Research finds that shingles increases the risk of heart attack and stroke in the months and years after diagnosis. Although the reasons for this connection are not clear, the authors hope to raise awareness among clinicians.
Chickenpox is caused by the varicella-zoster virus, and once a person has been exposed to this virus, it can remain within the body in a dormant state.
In some cases, many years later, the virus can reactivate and cause illness, which is referred to as shingles, or herpes zoster. To date, scientists are not entirely sure why the varicella-zoster virus becomes active again.
Symptoms of shingles include a painful rash involving blister-like sores. The rash normally forms in a band or small area on one side of the body or face, and it can last up to 14 days. The pain associated with shingles can be substantial, and, in some cases, it can continue for years after the rash has gone. This is a condition called post-herpetic neuralgia.
In the United States, an estimated 1 in 3 people will develop shingles at some point during their lifetime. The risk of shingles increases with age, occurring most commonly after the age of 60. In all, there are around 1 million cases of shingles each year in the U.S.
In recent years, some studies have hinted at a relationship between shingles and an increased risk of stroke and heart attack. For instance, a study published in the journal PLOS Medicine in 2015 concluded, “Stroke and MI [myocardial infarction] rates are transiently increased after exposure to herpes zoster.”
Recently, researchers from South Korea set out to examine this link in one of the largest studies of its kind. The team delved into the National Health Insurance Service’s “medical checkup” database. They collated information regarding the incidence of newly diagnosed shingles, stroke, and heart attack.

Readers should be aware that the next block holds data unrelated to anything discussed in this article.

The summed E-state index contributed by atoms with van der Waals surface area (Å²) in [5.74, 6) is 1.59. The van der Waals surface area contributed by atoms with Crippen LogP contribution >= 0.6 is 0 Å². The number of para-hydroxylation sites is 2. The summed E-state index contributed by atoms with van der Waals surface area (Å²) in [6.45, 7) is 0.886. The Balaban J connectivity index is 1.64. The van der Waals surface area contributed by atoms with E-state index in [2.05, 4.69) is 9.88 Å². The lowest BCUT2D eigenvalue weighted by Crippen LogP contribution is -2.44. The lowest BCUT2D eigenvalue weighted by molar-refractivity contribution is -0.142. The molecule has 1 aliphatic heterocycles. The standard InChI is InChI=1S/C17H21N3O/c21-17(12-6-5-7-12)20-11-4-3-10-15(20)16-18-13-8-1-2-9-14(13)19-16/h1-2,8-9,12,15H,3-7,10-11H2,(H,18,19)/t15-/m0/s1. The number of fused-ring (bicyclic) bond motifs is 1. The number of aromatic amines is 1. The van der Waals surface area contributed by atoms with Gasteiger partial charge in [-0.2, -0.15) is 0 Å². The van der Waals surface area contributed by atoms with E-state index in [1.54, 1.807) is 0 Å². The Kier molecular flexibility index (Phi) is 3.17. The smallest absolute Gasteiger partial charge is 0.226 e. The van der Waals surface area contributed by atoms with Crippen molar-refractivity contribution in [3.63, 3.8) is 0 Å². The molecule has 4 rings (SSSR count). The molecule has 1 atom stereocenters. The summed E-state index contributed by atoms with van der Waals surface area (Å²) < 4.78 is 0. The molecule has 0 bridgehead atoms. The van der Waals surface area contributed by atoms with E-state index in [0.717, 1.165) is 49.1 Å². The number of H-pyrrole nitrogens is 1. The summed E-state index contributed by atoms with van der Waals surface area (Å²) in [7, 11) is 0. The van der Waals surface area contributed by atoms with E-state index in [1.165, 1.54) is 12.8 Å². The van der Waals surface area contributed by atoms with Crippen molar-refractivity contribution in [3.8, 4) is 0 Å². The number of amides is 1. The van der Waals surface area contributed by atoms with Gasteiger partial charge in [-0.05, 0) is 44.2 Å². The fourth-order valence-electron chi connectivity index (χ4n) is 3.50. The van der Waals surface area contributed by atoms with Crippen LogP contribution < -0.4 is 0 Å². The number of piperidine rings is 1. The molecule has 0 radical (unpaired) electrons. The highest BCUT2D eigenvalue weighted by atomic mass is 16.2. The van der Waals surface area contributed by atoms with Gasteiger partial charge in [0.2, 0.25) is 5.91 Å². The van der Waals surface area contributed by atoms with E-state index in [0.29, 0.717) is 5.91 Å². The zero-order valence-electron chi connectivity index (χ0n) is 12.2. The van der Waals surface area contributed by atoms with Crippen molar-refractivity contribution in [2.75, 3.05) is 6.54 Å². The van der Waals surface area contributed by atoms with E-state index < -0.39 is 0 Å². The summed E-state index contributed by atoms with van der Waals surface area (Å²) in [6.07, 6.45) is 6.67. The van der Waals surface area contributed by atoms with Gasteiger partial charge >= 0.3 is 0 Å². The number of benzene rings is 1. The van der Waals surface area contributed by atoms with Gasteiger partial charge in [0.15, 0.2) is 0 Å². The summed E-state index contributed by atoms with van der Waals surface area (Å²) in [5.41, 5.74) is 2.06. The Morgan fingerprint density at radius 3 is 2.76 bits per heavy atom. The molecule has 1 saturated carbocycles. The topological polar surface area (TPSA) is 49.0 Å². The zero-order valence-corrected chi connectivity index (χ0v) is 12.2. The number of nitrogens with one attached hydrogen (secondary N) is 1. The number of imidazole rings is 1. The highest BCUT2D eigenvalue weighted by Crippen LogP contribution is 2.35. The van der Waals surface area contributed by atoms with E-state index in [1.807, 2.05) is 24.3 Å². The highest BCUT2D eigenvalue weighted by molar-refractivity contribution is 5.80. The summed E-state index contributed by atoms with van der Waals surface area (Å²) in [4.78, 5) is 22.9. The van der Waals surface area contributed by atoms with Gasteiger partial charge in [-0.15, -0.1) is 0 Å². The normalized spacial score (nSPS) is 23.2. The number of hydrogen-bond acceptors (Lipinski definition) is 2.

The study was headed up by Sung-Han Kim, Ph.D., from the Department of Infectious Diseases at Asan Medical Center in Seoul, South Korea. The results are published this week in the Journal of the American College of Cardiology.
They followed almost 520,000 patients from 2003 to 2013. Within this timeframe, there were 23,233 shingles cases. These cases were then matched to 23,213 people who did not develop shingles, or controls.
The shingles group were found to share certain traits – for instance, they were more likely to be female, older, have higher blood pressure and high cholesterol, and have diabetes. These are all common risk factors for heart attack and stroke.
Additionally, the shingles group had a lower alcohol intake than average, were less likely to smoke, exercised more frequently, and were in a higher socioeconomic class.
Once the analysis had been completed, the risk of cardiovascular events was shown to be elevated in the shingles group. The combined risk of heart attack and stroke was 41 percent higher. When cardiovascular risks were broken down and calculated separately, stroke and heart attack risk increased by 35 percent and 59 percent, respectively.
This increased risk was highest for people under the age of 40. Interestingly, because of their younger age, these individuals had fewer risk factors for atherosclerosis.
Cardiovascular risk was highest in the first 12 months following the shingles diagnosis, and it slowly decreased over time. In the control sample, the risks were evenly distributed.
“While these findings require further study into the mechanism that causes shingles patients to have an increased risk of heart attack and stroke, it is important that physicians treating these patients make them aware of their increased risk.”
Sung-Han Kim, Ph.D.
The link between zoster reactivation and cardiovascular events has now been strengthened, but the exact reasons behind this relationship may take longer to unravel.